Friday, October 28, 2016 - Updated: 7:00 am
QUESTION: While I hear a lot of talk around Halloween about “spirits” and “ghosts,” I get the feeling that most people are skirting the real issue, which is whether or not we believe that the devil exists. If we cannot see evil for what it is, how can we successfully fight it?
ANSWER: When dealing with Satan, two fundamental elements are important to establish. The first is the belief that God created everything and that nothing was created without God. The second is that God is absolute good and could not create evil. The consequence of these two beliefs, therefore, is that if evil exists in the world it could not be the result of God’s creative power but rather of some other origin.
With this as a foundation, we can look at Satan within the Bible. In the Book of Job, Satan was the accuser, a type of heavenly prosecutor whose function was to test the genuineness of human virtue. To accomplish this he had power to inflict suffering, sickness and natural catastrophe.
Satan’s function as tester is also reflected in various places in Scripture. Notably, it is found in Genesis where he is the tester of Adam and Eve, but also from the prophet Zechariah where he tests the high priest (3:1-2) and in 1 Chronicles where he even tests King David (21:1).
The significant question remaining is how do we get from this rather benign picture of the devil as a tester to a more contemporary view where he is completely evil? The New Testament Book of Revelation speaks of a “war” that broke out in heaven and how Michael and his angels battled against the great dragon. The Scripture goes on to say: “This huge dragon, the ancient serpent known as Satan, was driven out” (see Chapter 12:7-10).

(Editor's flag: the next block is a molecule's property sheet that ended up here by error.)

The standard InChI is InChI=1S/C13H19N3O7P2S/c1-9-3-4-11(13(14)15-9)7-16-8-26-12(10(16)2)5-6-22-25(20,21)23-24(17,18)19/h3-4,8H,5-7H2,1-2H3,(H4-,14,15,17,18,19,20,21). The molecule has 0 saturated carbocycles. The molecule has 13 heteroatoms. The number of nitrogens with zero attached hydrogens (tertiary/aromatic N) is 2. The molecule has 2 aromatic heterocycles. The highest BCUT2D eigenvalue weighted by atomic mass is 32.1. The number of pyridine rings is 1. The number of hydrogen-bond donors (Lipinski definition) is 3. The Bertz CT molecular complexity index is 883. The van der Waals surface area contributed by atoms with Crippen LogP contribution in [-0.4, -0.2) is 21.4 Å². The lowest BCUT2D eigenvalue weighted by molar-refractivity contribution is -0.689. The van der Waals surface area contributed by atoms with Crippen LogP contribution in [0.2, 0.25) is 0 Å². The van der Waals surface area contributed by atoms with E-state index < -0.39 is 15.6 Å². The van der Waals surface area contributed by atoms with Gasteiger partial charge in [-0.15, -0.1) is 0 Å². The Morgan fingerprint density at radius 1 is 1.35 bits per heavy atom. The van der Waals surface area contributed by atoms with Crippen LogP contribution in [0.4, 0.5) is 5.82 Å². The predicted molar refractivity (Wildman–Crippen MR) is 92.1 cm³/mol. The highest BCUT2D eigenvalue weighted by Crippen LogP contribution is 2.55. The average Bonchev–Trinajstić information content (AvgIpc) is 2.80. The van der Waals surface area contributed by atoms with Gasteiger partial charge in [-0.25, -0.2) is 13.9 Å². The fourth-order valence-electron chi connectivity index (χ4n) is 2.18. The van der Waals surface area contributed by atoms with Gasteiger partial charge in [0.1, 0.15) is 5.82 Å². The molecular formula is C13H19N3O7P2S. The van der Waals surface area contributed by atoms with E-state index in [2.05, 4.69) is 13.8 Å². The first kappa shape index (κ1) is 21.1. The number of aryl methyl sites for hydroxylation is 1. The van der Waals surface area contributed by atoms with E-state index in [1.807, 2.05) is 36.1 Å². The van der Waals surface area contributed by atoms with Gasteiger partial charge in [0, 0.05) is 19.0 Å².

This event is also described in the New Testament as “the star falling from heaven” (Revelation 9:1). Even Jesus uses a similar image when he says, “I watched Satan fall from the sky like lightning” (Luke 10:18). Jesus clearly acknowledges the existence of Satan and confronts him, for example, in the temptation in the desert.
For all of this, however, Scripture does not place a great deal of emphasis on the devil. Particularly in the New Testament, the great mystery of our redemption and salvation in Christ is so significant that all other power, even the devil, fades in comparison.
Today, perhaps too many people are fascinated by diabolical possessions and exorcisms but neglect the reality that the devil is a real part of their own lives and struggles to live according to the law of God. The reality of personal temptation means acknowledging the existence of the Evil One.
For us then, what is personally significant is establishing a balance between knowing that the devil has power and acknowledging that so do we. With the New Testament, we must see that the power of Christ is stronger than all else. When we truly commit our lives and our future to Christ, whatever power Satan may have is diminished if not destroyed.
Father Bober is pastor of St. Kilian Parish in Adams and Cranberry townships.